Identity Provider Authentication Workflow
The following diagram illustrates how IdP authentication works.
- User starts a Perspective Session.
- User attempts some action that requires authentication.
- User is Redirected to Identity Provider: The Session sees that authentication is required and redirects the user to a webpage hosted by the IdP.
- IdP Authenticates the User: The IdP prompts the user with a security challenge, such as requesting a username and password. The extent of the challenge depends entirely on the provider, but many providers may offer support for multi-factor authentication (MFA).
- User Responds: The user correctly responds to the security challenge.
- Redirect back to the Session: If the IdP successfully validates the user, it will redirect the user back to the Perspective Session. Some IdPs may have an additional workflow they will guide the user through, such as re-verifying an email address or replacing an expired password. The IdP will also return information about that user to the Session. This provides some context about the user that the Session can use to assign Security Levels.
- Update the User's Security Level: Once back at the session, the user will be mapped to the specified Security Level, giving the user access to the restricted action.
Types of Identity Providers
The following types of providers are available. More information on the types can be found on the Identity Provider configuration reference page.
- Ignition - The Gateway will act as an Identity Provider, accepting authentication requests from other Perspective Sessions. Users and roles are stored internally to Ignition. Useful when an external identity provider is unavailable.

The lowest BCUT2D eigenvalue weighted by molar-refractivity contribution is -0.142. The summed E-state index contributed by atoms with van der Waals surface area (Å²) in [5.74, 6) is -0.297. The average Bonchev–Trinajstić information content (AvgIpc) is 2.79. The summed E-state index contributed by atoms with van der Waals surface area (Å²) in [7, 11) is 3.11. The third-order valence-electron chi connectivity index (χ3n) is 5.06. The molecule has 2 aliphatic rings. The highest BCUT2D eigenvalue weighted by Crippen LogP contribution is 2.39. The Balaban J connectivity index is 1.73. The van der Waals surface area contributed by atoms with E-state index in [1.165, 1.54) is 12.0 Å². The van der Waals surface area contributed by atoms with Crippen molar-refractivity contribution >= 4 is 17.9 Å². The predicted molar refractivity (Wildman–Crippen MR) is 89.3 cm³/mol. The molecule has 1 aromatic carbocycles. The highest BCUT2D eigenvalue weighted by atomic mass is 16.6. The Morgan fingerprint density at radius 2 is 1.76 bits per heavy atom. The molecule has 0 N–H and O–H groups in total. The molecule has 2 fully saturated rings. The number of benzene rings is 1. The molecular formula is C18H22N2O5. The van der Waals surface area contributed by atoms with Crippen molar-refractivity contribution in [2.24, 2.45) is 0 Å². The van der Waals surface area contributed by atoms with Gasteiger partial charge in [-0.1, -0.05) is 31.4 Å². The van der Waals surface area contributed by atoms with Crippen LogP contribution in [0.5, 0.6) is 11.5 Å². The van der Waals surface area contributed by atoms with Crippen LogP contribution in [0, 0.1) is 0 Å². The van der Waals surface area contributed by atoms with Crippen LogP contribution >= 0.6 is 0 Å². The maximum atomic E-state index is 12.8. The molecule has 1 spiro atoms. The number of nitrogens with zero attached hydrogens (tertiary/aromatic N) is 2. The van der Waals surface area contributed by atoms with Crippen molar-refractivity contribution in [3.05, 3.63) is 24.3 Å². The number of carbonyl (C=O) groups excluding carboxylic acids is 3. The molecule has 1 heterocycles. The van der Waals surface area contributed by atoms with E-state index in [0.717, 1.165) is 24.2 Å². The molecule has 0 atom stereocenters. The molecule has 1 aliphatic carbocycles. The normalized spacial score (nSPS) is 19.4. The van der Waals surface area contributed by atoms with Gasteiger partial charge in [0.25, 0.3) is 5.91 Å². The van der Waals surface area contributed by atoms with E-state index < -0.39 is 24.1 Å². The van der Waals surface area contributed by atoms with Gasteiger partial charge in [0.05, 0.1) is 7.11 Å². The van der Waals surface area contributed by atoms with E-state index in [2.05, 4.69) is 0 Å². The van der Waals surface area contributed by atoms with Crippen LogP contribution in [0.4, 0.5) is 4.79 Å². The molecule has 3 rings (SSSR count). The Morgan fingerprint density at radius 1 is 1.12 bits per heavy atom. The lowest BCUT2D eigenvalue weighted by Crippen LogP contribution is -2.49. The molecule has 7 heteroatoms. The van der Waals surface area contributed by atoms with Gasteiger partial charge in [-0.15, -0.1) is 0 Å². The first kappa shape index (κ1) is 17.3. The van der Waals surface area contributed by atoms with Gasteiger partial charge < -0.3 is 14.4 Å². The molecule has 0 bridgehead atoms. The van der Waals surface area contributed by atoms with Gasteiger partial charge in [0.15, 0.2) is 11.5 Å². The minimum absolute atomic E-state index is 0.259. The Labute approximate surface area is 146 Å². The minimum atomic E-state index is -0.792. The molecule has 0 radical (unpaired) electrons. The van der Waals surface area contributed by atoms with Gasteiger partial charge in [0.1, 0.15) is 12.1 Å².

- OpenID Connect 1.0 - Used to configure an external IdP via OpenId Connect.
- Security Assertion Markup Language (SAML) - Used to configure an external IdP via SAML.
Suggested External Identity Providers
Your organization's IT may have some sort of existing integration with an Identity Provider. Some popular Identity Providers are listed below.
Using Identity Providers
Once an Identity Provider has been configured, there are a few things that can be done to test and adjust how it works. You can map the attributes that are returned in the IdP response document to more familiar user properties that are available to use within the project. You can add rules to custom security levels that determine when a user falls into the level. Overrides can be given to users in the form of User Grants, so that they are granted certain security levels regardless of the rules. Finally, you can test out the IdP by logging in with a user to confirm what is returned in the response document.